Filip Szczepankiewicz^{1,2,3}, Irvin Teh^{4}, Erica Dall'Armellina^{4}, Sven Plein^{4}, Jurgen E. Schneider^{4}, and Carl-Fredrik Westin^{2,3}

^{1}Clinical Sciences Lund, Lund University, Lund, Sweden, ^{2}Radiology, Brigham and Women's Hospital, Boston, MA, United States, ^{3}Harvard Medical School, Boston, MA, United States, ^{4}Leeds Institute of Cardiovascular and Metabolic Medicine, University of Leeds, Leeds, United Kingdom

Motion compensation is vital for cardiac diffusion MRI. In this paper we propose an optimized gradient waveform design that allows tensor-valued diffusion encoding with motion compensation. We demonstrate that it works for in vivo cardiac imaging and we show that it is more efficient than previous designs.

$$$~~~~~$$$In this work we propose a design that uses asymmetric numerically optimized gradient waveforms with nulling of arbitrary moments, and we show that this design improves the encoding efficiency and removes several technical limitations of previous designs.

$$\mathbf{m}_n=\gamma \int_0^{\mathrm{TE}}\mathbf{g}(t)\cdot t^n\mathrm{d}t,$$

to a limit $$$||\mathbf{m}_n||<L_n$$$, where $$$\gamma$$$ is the gyromagnetic ratio and $$$t$$$ is the time. We note that

$$$~~~~~$$$To demonstrate the feasibility of this approach, motion compensated waveforms $$$(\mathbf{m}_0,~\mathbf{m}_1,~\mathbf{m}_2)$$$ that yield linear and planar b-tensors [3] were used for diffusion weighted imaging of a healthy heart in vivo. The moment limits were $$$L_0=0,~L_1=10^{-4},~L_2=10^{-4}$$$ in units of s

$$$~~~~~$$$The impact of motion compensation in the heart was evaluated in terms of the diffusion weighted signal averaged over multiple rotations of planar and linear b-tensor encoding, as well as in terms of the calculated mean diffusivity (MD).

$$$~~~~~$$$The encoding efficiency of waveforms with variable limits on motion encoding was investigated in terms of the maximal b-value achievable for a fix encoding duration, and the necessary encoding time to reach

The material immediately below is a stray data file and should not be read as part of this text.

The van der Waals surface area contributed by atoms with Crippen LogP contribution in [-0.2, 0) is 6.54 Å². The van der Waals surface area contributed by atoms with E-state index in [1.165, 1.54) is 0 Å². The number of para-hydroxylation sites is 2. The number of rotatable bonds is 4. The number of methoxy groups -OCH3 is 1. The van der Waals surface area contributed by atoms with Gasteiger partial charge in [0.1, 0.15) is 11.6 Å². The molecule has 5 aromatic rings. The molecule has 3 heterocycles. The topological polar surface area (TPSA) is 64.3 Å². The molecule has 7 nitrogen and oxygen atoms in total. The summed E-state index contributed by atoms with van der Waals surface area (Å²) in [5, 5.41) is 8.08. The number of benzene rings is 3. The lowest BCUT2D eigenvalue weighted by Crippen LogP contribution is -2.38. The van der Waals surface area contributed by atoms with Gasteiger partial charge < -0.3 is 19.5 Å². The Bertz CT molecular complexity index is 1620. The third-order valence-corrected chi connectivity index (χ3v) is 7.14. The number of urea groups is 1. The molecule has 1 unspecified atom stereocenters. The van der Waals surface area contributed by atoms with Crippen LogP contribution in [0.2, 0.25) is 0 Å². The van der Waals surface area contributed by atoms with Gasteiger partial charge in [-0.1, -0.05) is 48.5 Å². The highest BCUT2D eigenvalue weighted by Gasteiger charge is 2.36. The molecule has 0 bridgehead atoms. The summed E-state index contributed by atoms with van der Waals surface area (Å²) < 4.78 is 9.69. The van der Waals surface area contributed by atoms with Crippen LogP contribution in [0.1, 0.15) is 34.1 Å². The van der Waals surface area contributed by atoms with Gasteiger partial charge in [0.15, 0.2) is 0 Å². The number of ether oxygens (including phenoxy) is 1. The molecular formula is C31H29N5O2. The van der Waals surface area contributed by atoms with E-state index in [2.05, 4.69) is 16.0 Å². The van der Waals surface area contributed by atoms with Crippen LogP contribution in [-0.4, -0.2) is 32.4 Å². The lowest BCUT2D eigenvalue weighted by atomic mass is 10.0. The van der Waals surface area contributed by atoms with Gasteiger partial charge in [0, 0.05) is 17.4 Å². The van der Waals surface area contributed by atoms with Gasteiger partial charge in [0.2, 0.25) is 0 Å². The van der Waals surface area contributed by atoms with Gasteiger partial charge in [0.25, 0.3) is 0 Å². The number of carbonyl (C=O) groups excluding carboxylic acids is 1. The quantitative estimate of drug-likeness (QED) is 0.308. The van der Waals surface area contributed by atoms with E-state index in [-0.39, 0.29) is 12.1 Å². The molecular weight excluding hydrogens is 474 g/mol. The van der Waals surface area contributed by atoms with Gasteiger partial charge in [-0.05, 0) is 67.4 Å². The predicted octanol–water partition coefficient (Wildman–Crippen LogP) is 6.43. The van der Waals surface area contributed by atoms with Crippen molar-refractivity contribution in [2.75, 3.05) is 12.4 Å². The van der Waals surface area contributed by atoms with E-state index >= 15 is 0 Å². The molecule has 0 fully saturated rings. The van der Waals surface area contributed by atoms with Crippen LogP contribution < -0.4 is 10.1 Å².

$$$~~~~~$$$As expected, the encoding performance was reduced as higher moment nulling was enforced (Fig. 5). However, the novel design outperformed the previous design, shortening the encoding times by up to 23 ms under the given premise. For a larger timing asymmetry, e.g. when ZOOM-it is not used, the advantage becomes even more pronounced (data not shown).

- improved performance over previous designs (shorter echo-times and/or higher SNR)
- more flexible, allowing for arbitrary distribution of the encoding time
- automatically account for crushing and therefore achieve more accurate compensation
- ensures Maxwell compensation for arbitrary rotations of the waveforms
- ensures Maxwell compensation even for systems with prominent gradient non-linearity [6]

[1] U. Gamper, P. Boesiger, and S. Kozerke, “Diffusion imaging of the in vivo heart using spin echoes-considerations on bulk motion sensitivity.” MRM, 2007.

[2] C. Stoeck, C. von Deuster, M. Genet, D. Atkinson, and S. Kozerke, “Second-order motion-compensated spin echo diffusion tensor imaging of the human heart.” MRM, 2016.